‘In the outer circle of sarsens the stone hole of stone 22 was also examined before the stone was re erected in it. Here too there was clear evidence that the stone had been erected from the outside. But when the adjoining stone 21 was investigated, as a preliminary to straightening it, the back of the hole, set with anti friction stakes, was found to be on the outer side of the circle, and the ramp correspondingly on the inner side. This is the only stone which is so far known to have been raised from within the circle, and the reason for this departure from the usual method is not at all clear.’
Below: ‘Professor Richard Atkinson and another archaeologist remove one of the stones used as packing for the uprights of the outer sarsen circle.’ – Historic England
Below: Mr T. A. Bailey, Senior Engineer, measuring the inclination of stone 54.
Below: Checking stone 56.
Below: Y hole 16 and Z hole 16.
The last restorations carried out were in 1964, when the newly fallen stone 23 was reset and stones 4 and 5 were straightened. (In the only serious incident during the earlier restoration work, stone 23 had been hit with force when stone 22 moved in its cradle.) The south trilithon was also encased in a heavy steel frame and slowly cabled upright. Since that time, other than a few cosmetic upgrades, the site has remained largely untouched. Only seven of the sarsen uprights now remain in their original chalk cut sockets.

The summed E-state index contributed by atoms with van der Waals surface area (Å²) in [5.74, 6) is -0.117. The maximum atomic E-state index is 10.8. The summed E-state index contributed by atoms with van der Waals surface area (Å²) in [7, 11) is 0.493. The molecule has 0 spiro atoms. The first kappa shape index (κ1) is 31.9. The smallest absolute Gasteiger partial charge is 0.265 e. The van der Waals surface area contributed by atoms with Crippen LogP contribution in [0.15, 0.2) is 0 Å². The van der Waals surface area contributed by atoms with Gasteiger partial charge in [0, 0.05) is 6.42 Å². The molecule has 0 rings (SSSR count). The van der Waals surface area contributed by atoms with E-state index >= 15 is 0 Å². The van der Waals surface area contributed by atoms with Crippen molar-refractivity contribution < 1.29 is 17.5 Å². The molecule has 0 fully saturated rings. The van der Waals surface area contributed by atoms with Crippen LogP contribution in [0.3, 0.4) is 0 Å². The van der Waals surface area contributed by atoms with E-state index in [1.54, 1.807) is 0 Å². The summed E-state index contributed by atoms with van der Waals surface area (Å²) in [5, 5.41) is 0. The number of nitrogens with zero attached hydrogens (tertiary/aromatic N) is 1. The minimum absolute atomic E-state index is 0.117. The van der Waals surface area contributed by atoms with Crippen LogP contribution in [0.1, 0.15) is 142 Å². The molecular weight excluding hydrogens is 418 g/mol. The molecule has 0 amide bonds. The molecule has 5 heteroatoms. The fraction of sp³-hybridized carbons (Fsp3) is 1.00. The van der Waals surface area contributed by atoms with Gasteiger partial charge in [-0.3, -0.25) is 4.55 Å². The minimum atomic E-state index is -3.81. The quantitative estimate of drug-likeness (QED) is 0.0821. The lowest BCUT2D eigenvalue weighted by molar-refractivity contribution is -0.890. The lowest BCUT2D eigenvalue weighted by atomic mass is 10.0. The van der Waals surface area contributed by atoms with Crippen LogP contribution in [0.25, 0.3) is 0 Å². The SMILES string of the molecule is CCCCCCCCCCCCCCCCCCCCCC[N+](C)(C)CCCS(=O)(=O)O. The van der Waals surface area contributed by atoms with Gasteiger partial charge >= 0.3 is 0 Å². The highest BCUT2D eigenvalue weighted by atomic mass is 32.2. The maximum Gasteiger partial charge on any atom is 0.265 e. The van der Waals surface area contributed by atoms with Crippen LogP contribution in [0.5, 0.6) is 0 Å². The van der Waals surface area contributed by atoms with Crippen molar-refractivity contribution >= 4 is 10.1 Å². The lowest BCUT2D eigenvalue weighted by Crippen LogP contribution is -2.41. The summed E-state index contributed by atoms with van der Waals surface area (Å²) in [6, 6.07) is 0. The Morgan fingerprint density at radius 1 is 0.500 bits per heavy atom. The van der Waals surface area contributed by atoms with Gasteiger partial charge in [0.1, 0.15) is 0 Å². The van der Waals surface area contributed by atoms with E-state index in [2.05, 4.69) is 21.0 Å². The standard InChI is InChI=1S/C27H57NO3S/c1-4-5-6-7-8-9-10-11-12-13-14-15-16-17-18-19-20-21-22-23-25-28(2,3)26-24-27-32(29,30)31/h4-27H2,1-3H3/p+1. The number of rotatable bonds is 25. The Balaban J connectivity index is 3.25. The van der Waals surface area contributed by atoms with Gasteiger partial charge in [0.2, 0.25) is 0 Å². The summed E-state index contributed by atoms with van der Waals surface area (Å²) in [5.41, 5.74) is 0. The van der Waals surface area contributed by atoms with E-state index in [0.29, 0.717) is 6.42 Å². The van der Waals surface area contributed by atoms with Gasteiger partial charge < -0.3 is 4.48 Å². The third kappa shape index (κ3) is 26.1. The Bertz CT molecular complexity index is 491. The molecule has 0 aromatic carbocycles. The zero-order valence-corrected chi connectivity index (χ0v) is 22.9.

Thank you to the Cornelius Reid family, Neil Wiseman, Simon Banton for The Stones of Stonehenge website and Historic England, for providing material used in this article. Thank you as well to Professor Richard Atkinson, who took the majority of the photographs used here and had the foresight to leave a legacy of over 2000 photographs from his 13 year span of research and restorations onsite at Stonehenge. A number of his images can be viewed here.
A detailed summary of the restorations carried out at Stonehenge between 1881 and 1939 published by English Heritage is available to read here.